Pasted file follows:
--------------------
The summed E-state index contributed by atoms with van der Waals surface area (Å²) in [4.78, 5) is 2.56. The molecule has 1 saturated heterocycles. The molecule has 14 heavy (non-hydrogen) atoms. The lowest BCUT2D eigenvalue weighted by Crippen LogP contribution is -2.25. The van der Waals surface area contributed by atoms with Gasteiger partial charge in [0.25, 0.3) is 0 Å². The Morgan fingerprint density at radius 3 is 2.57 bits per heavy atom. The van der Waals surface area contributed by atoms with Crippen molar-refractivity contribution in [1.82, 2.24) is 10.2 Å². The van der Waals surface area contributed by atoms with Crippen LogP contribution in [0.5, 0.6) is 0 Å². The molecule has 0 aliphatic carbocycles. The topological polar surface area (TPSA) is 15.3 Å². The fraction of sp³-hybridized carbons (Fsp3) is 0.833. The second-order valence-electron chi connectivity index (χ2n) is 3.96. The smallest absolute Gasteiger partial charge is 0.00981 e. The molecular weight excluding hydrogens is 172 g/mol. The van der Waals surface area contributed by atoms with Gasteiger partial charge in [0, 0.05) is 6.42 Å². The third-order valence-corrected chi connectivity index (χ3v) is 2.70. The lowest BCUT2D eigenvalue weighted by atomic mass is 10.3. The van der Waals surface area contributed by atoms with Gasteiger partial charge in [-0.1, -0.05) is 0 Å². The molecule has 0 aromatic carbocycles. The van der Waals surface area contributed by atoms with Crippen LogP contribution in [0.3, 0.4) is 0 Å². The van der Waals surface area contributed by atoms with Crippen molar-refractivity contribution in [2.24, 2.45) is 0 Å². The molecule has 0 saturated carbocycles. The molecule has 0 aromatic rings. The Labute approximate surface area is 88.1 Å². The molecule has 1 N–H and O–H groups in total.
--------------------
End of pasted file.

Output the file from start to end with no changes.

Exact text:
The summed E-state index contributed by atoms with van der Waals surface area (Å²) in [4.78, 5) is 2.56. The molecule has 1 saturated heterocycles. The molecule has 14 heavy (non-hydrogen) atoms. The lowest BCUT2D eigenvalue weighted by Crippen LogP contribution is -2.25. The van der Waals surface area contributed by atoms with Gasteiger partial charge in [0.25, 0.3) is 0 Å². The Morgan fingerprint density at radius 3 is 2.57 bits per heavy atom. The van der Waals surface area contributed by atoms with Crippen molar-refractivity contribution in [1.82, 2.24) is 10.2 Å². The van der Waals surface area contributed by atoms with Crippen LogP contribution in [0.5, 0.6) is 0 Å². The molecule has 0 aliphatic carbocycles. The topological polar surface area (TPSA) is 15.3 Å². The fraction of sp³-hybridized carbons (Fsp3) is 0.833. The second-order valence-electron chi connectivity index (χ2n) is 3.96. The smallest absolute Gasteiger partial charge is 0.00981 e. The molecular weight excluding hydrogens is 172 g/mol. The van der Waals surface area contributed by atoms with Gasteiger partial charge in [0, 0.05) is 6.42 Å². The third-order valence-corrected chi connectivity index (χ3v) is 2.70. The lowest BCUT2D eigenvalue weighted by atomic mass is 10.3. The van der Waals surface area contributed by atoms with Gasteiger partial charge in [-0.1, -0.05) is 0 Å². The molecule has 0 aromatic carbocycles. The van der Waals surface area contributed by atoms with Crippen LogP contribution in [0.3, 0.4) is 0 Å². The van der Waals surface area contributed by atoms with Crippen molar-refractivity contribution in [2.24, 2.45) is 0 Å². The molecule has 0 saturated carbocycles. The molecule has 0 aromatic rings. The Labute approximate surface area is 88.1 Å². The molecule has 1 N–H and O–H groups in total.